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#8
Actually that notion of few being wounded by bayonets is based on the statements of doctors that they had treated few bayonet wounds in their wartime careers. That, indeed, may have been because there was not much use of the bayonet to inflict wounds but it may also have been because their lack of opportunity to treat men wounded by bayonets is because most men impaled on bayonets were dead on the field and never reached an aid station. If the enemy got close enough to soldiers to bayonet them there is good reason to conclude that the meeting was likely to have been a fatal one. I wonder if those preparing the dead for burial would have concluded that bayonets were something more than candle holders and provost guard stimulators.
This is an interesting debate I think. I've seen both sides stated before but I tend to think that there weren't that many bayonet wounds or deaths just because I've not seen mention of such in all the diary quotes and memoirs noted in the many books written about the experience of the common solider. Every now and then - such as at Spotsylvania, but not to the extent I'd expect if being bayonetted was a common experience. In fact, it almost seems to be noted as if to accentuate that it was not common. I don't claim to know - just musing and noting my impressions.

edit to add: I likewise question the often-quoted statement that artillery only accounted for perhaps ten percent of battle casualties. First, statistics just weren't really kept such that I think anybody could do more than a very cursory estimate. Second, one has to wonder how the generals wouldn't have known that artillery wasn't that effective and why they wouldn't have just chosen to have more infantry regiments and abandon all the overhead of maintaining batteries. Obviously they did seem to value those batteries so I think artillery likely more effective than estimated and not just a psychological weapon. Also, with regards to diaries and such those do seem to mention artillery a lot - much more so than bayonets. So, I do wonder (but don't claim to know).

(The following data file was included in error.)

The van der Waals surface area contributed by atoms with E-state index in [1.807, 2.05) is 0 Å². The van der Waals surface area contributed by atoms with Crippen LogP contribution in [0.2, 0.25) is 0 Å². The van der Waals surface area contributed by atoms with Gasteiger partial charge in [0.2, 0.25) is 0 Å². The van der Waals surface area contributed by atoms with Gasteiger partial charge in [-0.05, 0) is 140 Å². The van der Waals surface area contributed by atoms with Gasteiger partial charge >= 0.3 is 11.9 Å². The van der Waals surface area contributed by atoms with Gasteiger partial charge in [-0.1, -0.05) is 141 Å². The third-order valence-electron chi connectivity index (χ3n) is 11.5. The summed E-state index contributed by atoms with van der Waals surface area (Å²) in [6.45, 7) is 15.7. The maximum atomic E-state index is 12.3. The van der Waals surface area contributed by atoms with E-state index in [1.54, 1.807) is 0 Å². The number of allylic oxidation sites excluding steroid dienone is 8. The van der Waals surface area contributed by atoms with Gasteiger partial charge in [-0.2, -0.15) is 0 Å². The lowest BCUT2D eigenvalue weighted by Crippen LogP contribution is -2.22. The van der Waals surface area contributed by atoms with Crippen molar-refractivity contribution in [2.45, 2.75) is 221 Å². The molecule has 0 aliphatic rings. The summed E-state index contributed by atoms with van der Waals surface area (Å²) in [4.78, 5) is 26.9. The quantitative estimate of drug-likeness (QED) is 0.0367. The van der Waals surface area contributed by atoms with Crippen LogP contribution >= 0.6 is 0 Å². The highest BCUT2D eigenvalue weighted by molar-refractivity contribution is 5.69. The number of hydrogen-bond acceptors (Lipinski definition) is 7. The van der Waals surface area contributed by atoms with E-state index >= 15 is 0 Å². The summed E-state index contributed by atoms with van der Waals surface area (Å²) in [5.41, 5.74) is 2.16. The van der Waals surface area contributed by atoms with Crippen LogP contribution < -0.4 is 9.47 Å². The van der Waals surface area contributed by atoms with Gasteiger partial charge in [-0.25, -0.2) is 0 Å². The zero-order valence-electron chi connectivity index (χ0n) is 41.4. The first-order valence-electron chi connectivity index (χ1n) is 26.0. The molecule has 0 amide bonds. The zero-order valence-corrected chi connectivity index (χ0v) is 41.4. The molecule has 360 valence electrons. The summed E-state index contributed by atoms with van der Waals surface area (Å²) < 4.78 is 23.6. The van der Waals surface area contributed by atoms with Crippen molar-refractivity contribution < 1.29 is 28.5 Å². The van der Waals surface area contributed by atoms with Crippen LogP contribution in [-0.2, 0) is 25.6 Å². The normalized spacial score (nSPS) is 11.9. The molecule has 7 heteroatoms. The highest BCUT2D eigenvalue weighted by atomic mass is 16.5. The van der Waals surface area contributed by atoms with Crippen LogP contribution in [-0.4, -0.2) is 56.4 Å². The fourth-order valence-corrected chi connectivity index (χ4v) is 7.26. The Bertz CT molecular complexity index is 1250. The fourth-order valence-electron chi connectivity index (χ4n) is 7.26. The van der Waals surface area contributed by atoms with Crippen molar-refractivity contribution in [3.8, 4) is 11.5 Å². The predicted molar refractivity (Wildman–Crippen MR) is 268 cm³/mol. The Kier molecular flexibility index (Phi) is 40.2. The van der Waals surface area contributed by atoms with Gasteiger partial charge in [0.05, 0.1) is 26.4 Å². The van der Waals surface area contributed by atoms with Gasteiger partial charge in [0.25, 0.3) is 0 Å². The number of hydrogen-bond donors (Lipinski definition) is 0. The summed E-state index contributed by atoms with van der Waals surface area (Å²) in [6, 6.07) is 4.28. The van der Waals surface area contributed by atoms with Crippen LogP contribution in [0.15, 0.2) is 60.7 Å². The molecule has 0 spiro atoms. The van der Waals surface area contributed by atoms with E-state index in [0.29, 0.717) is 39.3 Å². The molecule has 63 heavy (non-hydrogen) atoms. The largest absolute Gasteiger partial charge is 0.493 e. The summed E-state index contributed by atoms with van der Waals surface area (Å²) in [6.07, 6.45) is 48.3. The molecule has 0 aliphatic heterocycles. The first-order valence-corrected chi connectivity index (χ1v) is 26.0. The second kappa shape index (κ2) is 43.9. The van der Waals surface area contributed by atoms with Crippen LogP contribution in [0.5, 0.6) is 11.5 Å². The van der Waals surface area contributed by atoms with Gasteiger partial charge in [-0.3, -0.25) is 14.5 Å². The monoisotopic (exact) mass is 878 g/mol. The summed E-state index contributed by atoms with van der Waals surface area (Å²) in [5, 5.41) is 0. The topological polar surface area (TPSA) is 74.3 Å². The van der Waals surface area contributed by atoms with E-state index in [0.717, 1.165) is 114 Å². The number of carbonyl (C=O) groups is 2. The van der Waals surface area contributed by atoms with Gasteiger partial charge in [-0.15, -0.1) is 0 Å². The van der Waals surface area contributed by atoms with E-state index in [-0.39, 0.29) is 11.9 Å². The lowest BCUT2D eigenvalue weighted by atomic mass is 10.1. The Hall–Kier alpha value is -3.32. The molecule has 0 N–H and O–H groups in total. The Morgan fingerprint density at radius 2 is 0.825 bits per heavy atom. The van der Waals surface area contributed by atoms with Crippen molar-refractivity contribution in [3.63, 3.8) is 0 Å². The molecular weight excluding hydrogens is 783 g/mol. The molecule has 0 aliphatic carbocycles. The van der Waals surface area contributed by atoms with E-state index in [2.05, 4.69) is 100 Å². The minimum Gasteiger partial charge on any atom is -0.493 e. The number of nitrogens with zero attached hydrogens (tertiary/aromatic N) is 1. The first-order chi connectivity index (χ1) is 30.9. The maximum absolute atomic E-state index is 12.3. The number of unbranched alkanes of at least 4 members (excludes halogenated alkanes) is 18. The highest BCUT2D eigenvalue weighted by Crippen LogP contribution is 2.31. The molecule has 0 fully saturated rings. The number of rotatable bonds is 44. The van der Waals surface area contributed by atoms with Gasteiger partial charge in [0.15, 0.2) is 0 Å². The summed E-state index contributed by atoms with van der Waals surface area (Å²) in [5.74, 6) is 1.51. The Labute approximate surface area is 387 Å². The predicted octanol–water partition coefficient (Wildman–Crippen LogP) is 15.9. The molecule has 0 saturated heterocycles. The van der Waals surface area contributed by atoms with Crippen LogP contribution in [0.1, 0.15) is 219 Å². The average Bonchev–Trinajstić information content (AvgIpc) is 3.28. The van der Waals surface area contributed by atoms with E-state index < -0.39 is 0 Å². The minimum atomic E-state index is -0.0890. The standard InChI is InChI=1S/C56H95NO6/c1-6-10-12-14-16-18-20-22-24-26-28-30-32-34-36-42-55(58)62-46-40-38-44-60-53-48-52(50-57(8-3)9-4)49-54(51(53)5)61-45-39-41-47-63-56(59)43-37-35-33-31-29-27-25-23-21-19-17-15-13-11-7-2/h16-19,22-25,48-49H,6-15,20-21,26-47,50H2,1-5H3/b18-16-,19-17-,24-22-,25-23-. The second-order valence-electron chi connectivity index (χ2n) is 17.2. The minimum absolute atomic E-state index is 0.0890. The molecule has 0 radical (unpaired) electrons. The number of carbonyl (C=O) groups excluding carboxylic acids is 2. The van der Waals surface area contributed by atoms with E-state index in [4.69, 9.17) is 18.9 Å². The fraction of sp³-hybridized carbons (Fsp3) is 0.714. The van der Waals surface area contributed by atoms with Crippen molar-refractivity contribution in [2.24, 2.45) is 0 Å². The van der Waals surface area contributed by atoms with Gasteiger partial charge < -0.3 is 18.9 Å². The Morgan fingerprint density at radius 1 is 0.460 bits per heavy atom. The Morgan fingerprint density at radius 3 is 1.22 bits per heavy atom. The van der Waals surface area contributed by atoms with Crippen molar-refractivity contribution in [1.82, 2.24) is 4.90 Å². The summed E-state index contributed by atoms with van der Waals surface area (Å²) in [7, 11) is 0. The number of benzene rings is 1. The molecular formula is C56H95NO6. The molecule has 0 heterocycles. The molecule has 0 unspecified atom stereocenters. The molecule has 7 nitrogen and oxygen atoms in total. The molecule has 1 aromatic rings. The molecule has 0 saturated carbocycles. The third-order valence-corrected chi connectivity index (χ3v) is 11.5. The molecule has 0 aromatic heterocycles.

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Dave Wilma

2nd Lieutenant
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#9
I have a commercial motive behind my question. I am writing a historical novel set in 1820 on the frontier with the U.S. Army. What would bayonet drill be like for them? In my story the commander finds his ammunition is rotten and they have very few good cartridges. But they have bayonets and tomahawks.
 
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#13
As reenactors, we did lots of drill, but I can only recall a few times that we did actual bayonet drills. We did drill on the bayonet charge as in Hardee.
 

Private Watkins

2nd Lieutenant
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Apr 12, 2014
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Oklahoma
#15
This guy found a good use for his bayonet... but I doubt that this was in the drill books.
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I seem to recall seeing a photo once of a couple of soldiers carrying loaves of bread on their bayonets, but can't remember where I saw it nor can I find it. Anyone else seen anything like that...?